Tag Archives: image

The Eye of the Beholder

25 Aug

Whether you love it or loathe it, social media is omnipresent and every day millions of people upload millions of photographs to their social media pages for the visual consumption of friends, family and complete strangers.  John Berger (1972: 2) states that ‘every image embodies a way of seeing’.  Images posted on social media reveal much about those who made them, particularly how they view the world around them.  Unfortunately social media, through the types of images displayed there, can be used to reinforce dysmorphic ideas about our bodies and problematic views on gender and gender “normativity”.  Recently, I have been thinking about the types of visual representations of men and women that communicate dysmorphic or problematic messages, and specifically how others see [interpret] these representations.  What does a self-made image of a man or woman posted on a social media site mean to others who view them?  And to what degree can they impact on the spectator?  Do such images hold meaning for the spectator, are they more than a fleeting visual curiosity or distraction?  If such images do hold meaning; what meaning exactly?  I know of course the simple answer to these questions is – it depends!  Depends on the image and depends on who the spectator is.  None-the-less, I find this an interesting line of inquiry.
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Seeing gender, doing gender: the visual culture-visual impairment dilemma

26 May
Source: Wiki media commons

Source: Wiki media commons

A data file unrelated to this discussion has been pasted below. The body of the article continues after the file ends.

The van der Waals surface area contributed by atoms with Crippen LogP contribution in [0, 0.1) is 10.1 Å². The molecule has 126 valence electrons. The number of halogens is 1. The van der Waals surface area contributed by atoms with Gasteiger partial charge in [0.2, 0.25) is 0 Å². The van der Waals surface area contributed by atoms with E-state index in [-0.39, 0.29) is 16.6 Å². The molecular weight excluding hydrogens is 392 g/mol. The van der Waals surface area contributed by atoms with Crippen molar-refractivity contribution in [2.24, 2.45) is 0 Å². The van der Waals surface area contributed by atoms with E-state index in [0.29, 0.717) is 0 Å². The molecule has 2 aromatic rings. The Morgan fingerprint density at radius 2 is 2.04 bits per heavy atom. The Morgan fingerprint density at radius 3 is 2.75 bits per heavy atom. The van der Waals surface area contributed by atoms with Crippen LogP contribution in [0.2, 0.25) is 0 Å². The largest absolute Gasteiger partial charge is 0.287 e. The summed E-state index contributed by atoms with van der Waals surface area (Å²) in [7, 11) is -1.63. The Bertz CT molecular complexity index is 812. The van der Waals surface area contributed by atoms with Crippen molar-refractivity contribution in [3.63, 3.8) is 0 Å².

We live in visually hegemonic times. Everything about who we are and what we do is poured into an image. A look or a lifestyle is constructed and given a distinct yet recognizable aesthetic language and practice all its own. Gender ideals are heavily produced and circulated through visual imagery. Even though such images pull meaning from a variety of popular (forward thinking?) discourses, gender in the old fashioned sense persists: women are generally constructed as bodies and men constructed as minds, and so the story goes. The presence of women in mainstream visual culture as bodies to be scrutinized and desired has been disproportionate to men, but this is changing. By far the most visible account of masculinity is unemotional, self-determined, willfully independent and, above all, performance-driven. Sound familiar? In theory, the visual realm is a space where identity is more easily contestable and the either/or ties that bind categories of identification are rendered diminishable. Images allow us to challenge and re-imagine the universal logic associated with mainstream norms and beliefs in ways that pure text cannot. At the same time, they make it possible to disseminate this logic in a given form more widely. Mainstream media and culture do tend to favor a very limited view of many things, especially gender. And we, as an audience, tend to be easily persuaded by what we see, especially when it’s all around us. I’m not letting the cat out of the bag here, I realize, but what if visual culture is breathing new life into the age-old exemplars of masculinity?

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